If you’re looking for a sinfully delicious romp, look no further than the Egyptian Theatre in Park City, where Dark Horse Company Theatre is currently staging a sizzling production of the hit musical “Chicago.”
Top of Utah theatergoers are sure to recognize a number of Weber State University students — past and present — in a cast that knows how to have a good time and isn’t afraid to show it.
Among the WSU alum is Dark Horse co-founder Ginger Bess, who has an attitude and the vocal chops to match her fiery red hairdo as the fame-seeking Roxie Hart. The famous Kander and Ebb musical revolves around the vaudeville wannabee who lands in jail after killing her lover in a rage.
In jail, Roxie finds herself surrounded by an assortment of unsavory but delightfully wicked characters, including the jail matron played by Camille Van Wagoner. Without going over the top in “When You’re Good to Mama,” Van Wagoner belts out a sassy blend of comedy and sexiness in the provocative number. As Roxie’s nemesis Velma Kelly, Erin Royal Carlson obviously knows how to strut her stuff in “I Can’t Do It Alone” and hit the right notes in “I Know a Girl.”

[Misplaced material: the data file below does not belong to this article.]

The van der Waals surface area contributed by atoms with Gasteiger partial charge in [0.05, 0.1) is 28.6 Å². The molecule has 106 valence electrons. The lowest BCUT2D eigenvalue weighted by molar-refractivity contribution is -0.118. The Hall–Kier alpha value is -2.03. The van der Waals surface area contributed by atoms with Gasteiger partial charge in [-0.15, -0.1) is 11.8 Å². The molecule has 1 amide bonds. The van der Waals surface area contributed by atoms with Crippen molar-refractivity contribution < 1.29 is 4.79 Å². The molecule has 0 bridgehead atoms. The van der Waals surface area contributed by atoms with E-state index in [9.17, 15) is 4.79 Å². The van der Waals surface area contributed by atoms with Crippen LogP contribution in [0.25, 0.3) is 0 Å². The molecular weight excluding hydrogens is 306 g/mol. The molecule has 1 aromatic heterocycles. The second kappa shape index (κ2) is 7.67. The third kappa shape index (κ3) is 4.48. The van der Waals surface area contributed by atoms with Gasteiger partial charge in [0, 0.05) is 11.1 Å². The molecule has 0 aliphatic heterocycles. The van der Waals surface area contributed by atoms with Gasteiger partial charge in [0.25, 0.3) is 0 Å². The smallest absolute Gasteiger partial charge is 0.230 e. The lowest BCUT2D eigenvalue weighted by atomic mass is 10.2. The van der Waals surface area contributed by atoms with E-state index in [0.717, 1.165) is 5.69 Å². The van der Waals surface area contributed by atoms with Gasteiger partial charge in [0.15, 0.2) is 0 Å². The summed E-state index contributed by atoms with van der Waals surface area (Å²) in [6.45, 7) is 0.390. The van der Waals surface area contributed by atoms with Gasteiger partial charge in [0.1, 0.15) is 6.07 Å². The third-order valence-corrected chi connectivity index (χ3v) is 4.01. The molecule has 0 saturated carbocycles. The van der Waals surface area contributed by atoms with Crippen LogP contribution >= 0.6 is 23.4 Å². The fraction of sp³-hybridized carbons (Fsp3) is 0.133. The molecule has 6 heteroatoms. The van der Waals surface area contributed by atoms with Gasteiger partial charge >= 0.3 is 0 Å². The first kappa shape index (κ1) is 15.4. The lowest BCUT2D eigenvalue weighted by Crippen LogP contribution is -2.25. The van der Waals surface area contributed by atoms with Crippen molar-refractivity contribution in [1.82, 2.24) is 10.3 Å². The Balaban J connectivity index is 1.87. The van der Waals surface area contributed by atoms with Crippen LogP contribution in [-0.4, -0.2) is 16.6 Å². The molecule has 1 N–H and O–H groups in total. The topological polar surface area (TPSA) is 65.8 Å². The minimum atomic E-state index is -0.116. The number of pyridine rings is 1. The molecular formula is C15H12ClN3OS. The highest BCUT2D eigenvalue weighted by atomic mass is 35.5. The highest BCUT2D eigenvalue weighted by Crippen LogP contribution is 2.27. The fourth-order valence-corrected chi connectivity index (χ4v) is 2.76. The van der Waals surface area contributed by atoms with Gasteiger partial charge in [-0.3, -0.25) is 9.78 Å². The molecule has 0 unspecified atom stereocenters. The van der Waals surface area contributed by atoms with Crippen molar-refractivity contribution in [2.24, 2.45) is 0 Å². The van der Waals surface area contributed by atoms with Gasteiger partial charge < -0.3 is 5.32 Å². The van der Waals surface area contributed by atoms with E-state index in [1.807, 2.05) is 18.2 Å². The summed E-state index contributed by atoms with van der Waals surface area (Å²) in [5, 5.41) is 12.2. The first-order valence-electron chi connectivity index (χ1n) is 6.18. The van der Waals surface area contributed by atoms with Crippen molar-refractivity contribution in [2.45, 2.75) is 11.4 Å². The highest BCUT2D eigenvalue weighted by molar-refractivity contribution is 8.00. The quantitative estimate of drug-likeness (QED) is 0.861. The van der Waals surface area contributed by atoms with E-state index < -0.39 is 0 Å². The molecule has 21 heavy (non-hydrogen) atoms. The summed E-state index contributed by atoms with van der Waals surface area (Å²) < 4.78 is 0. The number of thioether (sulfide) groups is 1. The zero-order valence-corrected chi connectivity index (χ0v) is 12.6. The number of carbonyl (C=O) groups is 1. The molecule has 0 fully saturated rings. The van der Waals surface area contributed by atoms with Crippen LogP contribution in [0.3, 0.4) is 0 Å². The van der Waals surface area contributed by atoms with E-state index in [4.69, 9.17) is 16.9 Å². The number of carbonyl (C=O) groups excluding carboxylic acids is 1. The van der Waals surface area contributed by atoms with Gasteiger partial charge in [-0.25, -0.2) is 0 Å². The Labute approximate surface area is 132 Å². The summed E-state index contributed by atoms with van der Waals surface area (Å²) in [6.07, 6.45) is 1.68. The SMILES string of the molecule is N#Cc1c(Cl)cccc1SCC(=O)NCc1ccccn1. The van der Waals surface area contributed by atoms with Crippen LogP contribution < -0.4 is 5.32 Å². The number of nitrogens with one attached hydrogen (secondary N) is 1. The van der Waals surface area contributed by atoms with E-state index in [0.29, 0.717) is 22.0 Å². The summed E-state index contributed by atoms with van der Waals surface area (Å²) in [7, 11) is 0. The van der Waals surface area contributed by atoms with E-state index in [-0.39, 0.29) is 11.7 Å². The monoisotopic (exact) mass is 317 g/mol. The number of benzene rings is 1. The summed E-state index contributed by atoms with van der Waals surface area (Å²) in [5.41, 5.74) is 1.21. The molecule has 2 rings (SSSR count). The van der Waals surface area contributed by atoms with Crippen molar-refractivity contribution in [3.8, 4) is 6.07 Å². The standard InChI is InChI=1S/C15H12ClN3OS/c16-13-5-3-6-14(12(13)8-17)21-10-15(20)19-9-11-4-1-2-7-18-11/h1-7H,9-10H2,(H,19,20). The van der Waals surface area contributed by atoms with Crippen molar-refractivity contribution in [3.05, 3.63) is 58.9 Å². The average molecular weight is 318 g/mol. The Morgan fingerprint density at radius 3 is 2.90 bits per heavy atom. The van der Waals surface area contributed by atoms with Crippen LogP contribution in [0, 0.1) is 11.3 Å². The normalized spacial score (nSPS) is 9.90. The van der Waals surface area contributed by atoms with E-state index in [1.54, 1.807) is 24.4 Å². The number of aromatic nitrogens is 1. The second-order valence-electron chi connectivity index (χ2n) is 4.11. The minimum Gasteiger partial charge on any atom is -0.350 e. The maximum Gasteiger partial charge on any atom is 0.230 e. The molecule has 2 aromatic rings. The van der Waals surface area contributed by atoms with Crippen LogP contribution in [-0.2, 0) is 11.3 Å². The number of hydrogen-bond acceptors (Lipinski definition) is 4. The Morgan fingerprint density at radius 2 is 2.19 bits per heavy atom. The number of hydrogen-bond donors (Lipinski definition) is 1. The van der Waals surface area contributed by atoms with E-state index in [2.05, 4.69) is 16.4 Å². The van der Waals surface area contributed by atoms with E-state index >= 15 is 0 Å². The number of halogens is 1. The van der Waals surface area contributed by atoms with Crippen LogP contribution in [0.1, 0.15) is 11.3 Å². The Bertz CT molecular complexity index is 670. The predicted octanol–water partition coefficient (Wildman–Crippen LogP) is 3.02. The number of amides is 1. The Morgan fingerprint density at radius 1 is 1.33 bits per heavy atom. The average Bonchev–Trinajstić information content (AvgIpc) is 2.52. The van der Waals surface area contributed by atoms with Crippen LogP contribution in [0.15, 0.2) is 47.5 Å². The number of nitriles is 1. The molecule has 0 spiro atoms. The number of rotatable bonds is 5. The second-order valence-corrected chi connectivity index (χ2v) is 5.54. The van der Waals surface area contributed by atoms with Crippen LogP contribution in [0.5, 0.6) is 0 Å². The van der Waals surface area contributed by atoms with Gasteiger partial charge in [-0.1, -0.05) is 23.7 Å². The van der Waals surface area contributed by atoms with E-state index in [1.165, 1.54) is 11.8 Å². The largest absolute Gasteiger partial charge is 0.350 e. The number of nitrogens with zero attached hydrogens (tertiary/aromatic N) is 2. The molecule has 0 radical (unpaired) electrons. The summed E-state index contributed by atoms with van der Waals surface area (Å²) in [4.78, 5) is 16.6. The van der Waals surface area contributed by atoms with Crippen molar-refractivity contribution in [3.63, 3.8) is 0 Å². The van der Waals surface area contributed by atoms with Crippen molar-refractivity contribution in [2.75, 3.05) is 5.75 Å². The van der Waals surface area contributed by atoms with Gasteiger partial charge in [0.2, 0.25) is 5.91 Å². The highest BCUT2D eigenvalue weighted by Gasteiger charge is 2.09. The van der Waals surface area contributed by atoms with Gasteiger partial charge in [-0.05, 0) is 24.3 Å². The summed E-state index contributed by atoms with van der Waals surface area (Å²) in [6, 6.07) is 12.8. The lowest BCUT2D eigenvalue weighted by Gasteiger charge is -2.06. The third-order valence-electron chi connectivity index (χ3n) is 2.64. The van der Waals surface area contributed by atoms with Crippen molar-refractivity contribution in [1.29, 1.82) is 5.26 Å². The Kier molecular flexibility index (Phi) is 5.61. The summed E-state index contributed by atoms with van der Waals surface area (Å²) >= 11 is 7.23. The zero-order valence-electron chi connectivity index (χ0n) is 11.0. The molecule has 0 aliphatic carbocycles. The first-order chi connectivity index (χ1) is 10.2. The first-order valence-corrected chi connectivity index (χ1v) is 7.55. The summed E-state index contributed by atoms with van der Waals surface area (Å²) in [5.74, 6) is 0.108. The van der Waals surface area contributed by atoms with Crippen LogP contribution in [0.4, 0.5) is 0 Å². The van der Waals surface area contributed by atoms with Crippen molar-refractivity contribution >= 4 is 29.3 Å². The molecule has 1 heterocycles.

The show really gets moving during “We Both Reached for the Gun,” in which slick lawyer Billy Flynn, played by WSU grad Kim Blackett, skillfully puppeteers an all-too-eager press corps led by the tabloid columnist Mary Sunshine, played to sexually confusing delight by Eric Brotherson. Bess’ wide-eyed kewpie-doll expressions and adept choreography by WSU grad William Richardson made that number one of the show’s standouts.
Bess was also fun to watch and having the time of her life surrounded by her “boys” in “Roxie” and “Me and My Baby.” The latter number was not included in the 2002 film and includes a truly laugh-out-loud moment when Roxie’s boys get in touch with their infantile side.
While it is not perfect and stumbled in a few spots, the ambitious production is definitely worth seeing. For fans of the movie who haven’t seen the stage version, the Dark Horse show offers a rare opportunity in Utah to see the musical in its original form.
The stage version includes the insightfully funny number “Class,” cut out of the movie, in which Velma and the Matron raucously lament the deplorable state of society. The stage version also has an extremely theatrical and darkly satirical courtroom scene in which the wheels of justice are turned into a vaudeville act — literally.
Roxie, Velma, Billy and most everyone else in the show may have hard little hearts, but a character who makes up for that is Roxie’s long-suffering schmuck of a husband, Amos (not “Andy,” as he has to keep reminding Billy Flynn) — played to perfection by WSU grad Andrew Nadon.
In the heartbreaking number “Mr. Cellophane,” Nadon truly dazzles in the spotlight.
But in the world of “Chicago,” heart is for suckers and doesn’t get you headlines or win you fame and fortune — all of the things that really matter in America as this satirical show so painfully — and joyfully — points out.